Spielberg returned to helm first sequel The Lost World: Jurassic Park in 1997, which has its fans, but not that many. Joe Johnston took over for Jurassic Park III, which is less epic than either of is predecessors, and more of a brisk (just 90 minutes long), straightforward action-adventure movie. After many years of aborted plans, the series was revived last year in Colin Trevorrow’s Jurassic World, which met with incredible financial success and a mixed (though generally favourable) reception. A fifth film, directed by The Impossible’s J.A. Bayona, will be a direct sequel to Jurassic World and is slated for release in 2018.
3 Oscars (Visual Effects, Sound, Sound Effects Editing)
1 BAFTA (Special Effects)
1 BAFTA nomination (Sound)
4 Saturn Awards (Science Fiction Film, Director, Writing, Special Effects)
7 Saturn nominations (Actress (Laura Dern), Supporting Actor (both Jeff Goldblum and Wayne Knight), Performance by a Younger Actor (both Joseph Mazzello and Ariana Richards), Music, Costumes)
3 MTV Movie Awards nominations (including Best Villain — for the dinosaurs? I don’t know.)
Won the Hugo for Best Dramatic Presentation
What the Critics Said
“As he did in Jaws, Spielberg has crafted a man-vs.-nature masterpiece with admirable logic, darkly funny violence and enthralling state-of-the-art special effects. Watching Jurassic Park, one gets the same feeling of wonderment, glee and old-fashioned fright that moviegoers must have felt 60 years ago when King Kong roared out of the jungle and scaled the Empire State Building. […] We ask for two things from big-budget thrillers like this: Make us believe and make us jump. Jurassic Park delivers on both counts; it’s the best gasp-between-the-giggles movie made since a cocky young director and a clunky Bruce the Shark scared the beach out of us 18 summers ago.” — Steve Persall, Tampa Bay Times
(I want to quote so much of this review, because it’s full of good bits, like how it’s “the most intelligent, pro-feminist adventure movie yet made”; or how “a faithful version of Crichton’s tale would have cost at least twice the film’s $60 million price tag” — a film costing $120 million? Unthinkable!)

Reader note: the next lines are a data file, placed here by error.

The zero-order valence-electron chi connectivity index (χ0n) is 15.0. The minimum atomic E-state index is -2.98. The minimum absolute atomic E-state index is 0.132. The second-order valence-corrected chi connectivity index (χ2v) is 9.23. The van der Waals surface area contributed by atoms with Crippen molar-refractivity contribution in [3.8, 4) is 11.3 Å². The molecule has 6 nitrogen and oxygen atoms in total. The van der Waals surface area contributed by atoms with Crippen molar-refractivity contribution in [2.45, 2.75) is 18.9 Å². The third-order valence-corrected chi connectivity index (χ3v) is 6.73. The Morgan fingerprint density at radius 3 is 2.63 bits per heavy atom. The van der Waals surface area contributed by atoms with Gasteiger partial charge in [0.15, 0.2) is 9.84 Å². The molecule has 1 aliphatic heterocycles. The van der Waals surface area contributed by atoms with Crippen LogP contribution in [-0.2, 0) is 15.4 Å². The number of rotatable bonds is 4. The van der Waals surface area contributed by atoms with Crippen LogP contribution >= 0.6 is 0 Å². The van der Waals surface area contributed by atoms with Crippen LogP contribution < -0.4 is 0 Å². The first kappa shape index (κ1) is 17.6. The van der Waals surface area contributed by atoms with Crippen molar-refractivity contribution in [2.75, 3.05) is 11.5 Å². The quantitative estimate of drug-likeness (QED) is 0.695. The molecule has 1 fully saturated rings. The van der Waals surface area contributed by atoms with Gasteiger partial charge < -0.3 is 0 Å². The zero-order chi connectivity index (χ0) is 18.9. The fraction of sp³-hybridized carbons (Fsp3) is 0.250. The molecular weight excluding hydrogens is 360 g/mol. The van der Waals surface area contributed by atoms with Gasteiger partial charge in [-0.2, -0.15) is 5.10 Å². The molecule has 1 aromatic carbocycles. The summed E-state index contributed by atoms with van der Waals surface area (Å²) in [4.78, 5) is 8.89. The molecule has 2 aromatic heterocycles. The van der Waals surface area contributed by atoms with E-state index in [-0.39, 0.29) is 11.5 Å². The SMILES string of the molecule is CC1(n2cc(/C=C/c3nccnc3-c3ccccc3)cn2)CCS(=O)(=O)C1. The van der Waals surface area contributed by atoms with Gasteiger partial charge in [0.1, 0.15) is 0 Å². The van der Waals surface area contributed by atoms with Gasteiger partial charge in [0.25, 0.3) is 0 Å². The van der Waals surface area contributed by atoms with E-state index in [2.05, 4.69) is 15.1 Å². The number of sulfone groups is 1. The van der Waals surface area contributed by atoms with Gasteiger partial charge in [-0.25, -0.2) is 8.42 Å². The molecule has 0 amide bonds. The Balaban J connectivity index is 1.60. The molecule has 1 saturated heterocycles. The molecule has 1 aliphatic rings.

What the Public Say
“We’re kept waiting for the first full shot of a dinosaur, and it’s worth the wait, the little jeep carrying Sam Neill and Laura Dern stopping long enough for them to gawp in helpless wonder at the sight of Brachiosaurs eating. It works for two reasons. One is the reactions of the actors, which only adds to the moment’s sense of authenticity and gravitas. The second is the use of CGI. Jurassic Park was like a great leap forward in special effects technology. Before this, the only way to see dinosaurs on film was the stop-motion animated models shot painstakingly by Ray Harryhausen and his peers. Suddenly, all that was consigned to cinema history thanks to digital effects, work that holds up today because Spielberg knew how to use CGI judiciously rather than too often […] The combination of CGI and puppetry to create the dinosaur looks seamless, and whilst it must have been painstaking to develop and film there’s no doubt it’s great to watch” — Mike, Films on the Box
For a certain generation, Star Wars is undeniably the defining cinematic experience. For a more recent one, I guess it’s Harry Potter or something. In between, you have my lot — and as became quite clear with the unexpectedly phenomenal response to Jurassic World this time last year, we have Jurassic Park. It was the first film I ever saw at the cinema, and much of it has been lodged in my memory every since.
That it’s beloved shouldn’t be such a surprise, really: it was huge back in 1993, and is one of only ten films that can lay claim to ever having been The Highest Grossing Movie Of All Time. It wasn’t the first film to employ computer-generated special effects, but by featuring them so prominently it paved the way for further effects breakthroughs. The groundbreaking imagery still holds up today — and when you consider that the effects in some movies out last week are already dated, that’s even more impressive.
It’s certainly not just about the effects, though: it’s a fantastic adventure movie, putting its likeable characters through the ringer in a story that is by turns exciting, funny, scary, and genuinely awe-inspiring.
#48 will be… a roaring rampage of revenge.